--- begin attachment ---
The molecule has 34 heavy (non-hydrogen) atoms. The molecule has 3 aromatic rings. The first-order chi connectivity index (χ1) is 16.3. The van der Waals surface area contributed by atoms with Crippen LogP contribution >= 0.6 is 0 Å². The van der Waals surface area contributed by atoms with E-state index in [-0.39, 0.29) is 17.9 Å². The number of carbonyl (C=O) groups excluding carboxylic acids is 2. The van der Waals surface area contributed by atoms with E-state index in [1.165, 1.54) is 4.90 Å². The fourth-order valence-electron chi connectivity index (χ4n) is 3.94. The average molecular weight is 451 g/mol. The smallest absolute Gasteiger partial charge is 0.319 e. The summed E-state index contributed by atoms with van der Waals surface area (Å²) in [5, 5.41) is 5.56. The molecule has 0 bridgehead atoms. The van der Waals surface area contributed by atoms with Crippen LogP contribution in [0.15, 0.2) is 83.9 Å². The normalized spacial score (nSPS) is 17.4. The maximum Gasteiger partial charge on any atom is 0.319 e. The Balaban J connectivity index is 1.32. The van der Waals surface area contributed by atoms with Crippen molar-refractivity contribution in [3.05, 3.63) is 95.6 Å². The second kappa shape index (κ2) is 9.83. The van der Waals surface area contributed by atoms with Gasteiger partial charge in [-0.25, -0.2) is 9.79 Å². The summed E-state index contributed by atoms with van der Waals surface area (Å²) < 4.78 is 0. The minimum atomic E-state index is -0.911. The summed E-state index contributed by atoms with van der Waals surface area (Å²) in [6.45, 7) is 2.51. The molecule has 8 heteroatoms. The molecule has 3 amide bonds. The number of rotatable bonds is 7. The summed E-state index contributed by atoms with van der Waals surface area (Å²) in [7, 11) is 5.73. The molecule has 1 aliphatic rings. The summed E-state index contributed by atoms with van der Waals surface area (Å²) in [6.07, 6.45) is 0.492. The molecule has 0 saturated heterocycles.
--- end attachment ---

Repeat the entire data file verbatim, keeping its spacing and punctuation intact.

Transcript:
The molecule has 34 heavy (non-hydrogen) atoms. The molecule has 3 aromatic rings. The first-order chi connectivity index (χ1) is 16.3. The van der Waals surface area contributed by atoms with Crippen LogP contribution >= 0.6 is 0 Å². The van der Waals surface area contributed by atoms with E-state index in [-0.39, 0.29) is 17.9 Å². The number of carbonyl (C=O) groups excluding carboxylic acids is 2. The van der Waals surface area contributed by atoms with E-state index in [1.165, 1.54) is 4.90 Å². The fourth-order valence-electron chi connectivity index (χ4n) is 3.94. The average molecular weight is 451 g/mol. The smallest absolute Gasteiger partial charge is 0.319 e. The summed E-state index contributed by atoms with van der Waals surface area (Å²) in [5, 5.41) is 5.56. The molecule has 0 bridgehead atoms. The van der Waals surface area contributed by atoms with Crippen LogP contribution in [0.15, 0.2) is 83.9 Å². The normalized spacial score (nSPS) is 17.4. The maximum Gasteiger partial charge on any atom is 0.319 e. The Balaban J connectivity index is 1.32. The van der Waals surface area contributed by atoms with Crippen molar-refractivity contribution in [3.05, 3.63) is 95.6 Å². The second kappa shape index (κ2) is 9.83. The van der Waals surface area contributed by atoms with Gasteiger partial charge in [-0.25, -0.2) is 9.79 Å². The summed E-state index contributed by atoms with van der Waals surface area (Å²) < 4.78 is 0. The minimum atomic E-state index is -0.911. The summed E-state index contributed by atoms with van der Waals surface area (Å²) in [6.45, 7) is 2.51. The molecule has 8 heteroatoms. The molecule has 3 amide bonds. The number of rotatable bonds is 7. The summed E-state index contributed by atoms with van der Waals surface area (Å²) in [7, 11) is 5.73. The molecule has 1 aliphatic rings. The summed E-state index contributed by atoms with van der Waals surface area (Å²) in [6.07, 6.45) is 0.492. The molecule has 0 saturated heterocycles.